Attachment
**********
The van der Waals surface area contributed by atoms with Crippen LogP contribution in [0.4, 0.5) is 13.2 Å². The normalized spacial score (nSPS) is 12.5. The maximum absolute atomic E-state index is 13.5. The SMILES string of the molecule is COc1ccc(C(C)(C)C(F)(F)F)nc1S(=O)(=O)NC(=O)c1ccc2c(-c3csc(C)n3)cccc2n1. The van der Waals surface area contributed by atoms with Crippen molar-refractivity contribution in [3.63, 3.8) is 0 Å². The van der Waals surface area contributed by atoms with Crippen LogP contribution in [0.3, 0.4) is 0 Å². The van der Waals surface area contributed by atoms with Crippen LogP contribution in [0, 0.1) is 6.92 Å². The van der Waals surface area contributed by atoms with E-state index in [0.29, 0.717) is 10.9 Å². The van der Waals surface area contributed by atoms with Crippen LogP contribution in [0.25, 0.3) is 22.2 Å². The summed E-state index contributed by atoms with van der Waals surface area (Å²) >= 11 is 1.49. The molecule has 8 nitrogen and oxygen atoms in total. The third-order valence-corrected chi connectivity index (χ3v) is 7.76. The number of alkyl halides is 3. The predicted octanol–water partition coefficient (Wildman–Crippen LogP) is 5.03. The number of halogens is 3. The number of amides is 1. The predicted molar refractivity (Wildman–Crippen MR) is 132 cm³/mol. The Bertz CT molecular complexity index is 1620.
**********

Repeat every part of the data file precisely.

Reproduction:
The van der Waals surface area contributed by atoms with Crippen LogP contribution in [0.4, 0.5) is 13.2 Å². The normalized spacial score (nSPS) is 12.5. The maximum absolute atomic E-state index is 13.5. The SMILES string of the molecule is COc1ccc(C(C)(C)C(F)(F)F)nc1S(=O)(=O)NC(=O)c1ccc2c(-c3csc(C)n3)cccc2n1. The van der Waals surface area contributed by atoms with Crippen molar-refractivity contribution in [3.63, 3.8) is 0 Å². The van der Waals surface area contributed by atoms with Crippen LogP contribution in [0.3, 0.4) is 0 Å². The van der Waals surface area contributed by atoms with Crippen LogP contribution in [0, 0.1) is 6.92 Å². The van der Waals surface area contributed by atoms with E-state index in [0.29, 0.717) is 10.9 Å². The van der Waals surface area contributed by atoms with Crippen LogP contribution in [0.25, 0.3) is 22.2 Å². The summed E-state index contributed by atoms with van der Waals surface area (Å²) >= 11 is 1.49. The molecule has 8 nitrogen and oxygen atoms in total. The third-order valence-corrected chi connectivity index (χ3v) is 7.76. The number of alkyl halides is 3. The predicted octanol–water partition coefficient (Wildman–Crippen LogP) is 5.03. The number of halogens is 3. The number of amides is 1. The predicted molar refractivity (Wildman–Crippen MR) is 132 cm³/mol. The Bertz CT molecular complexity index is 1620.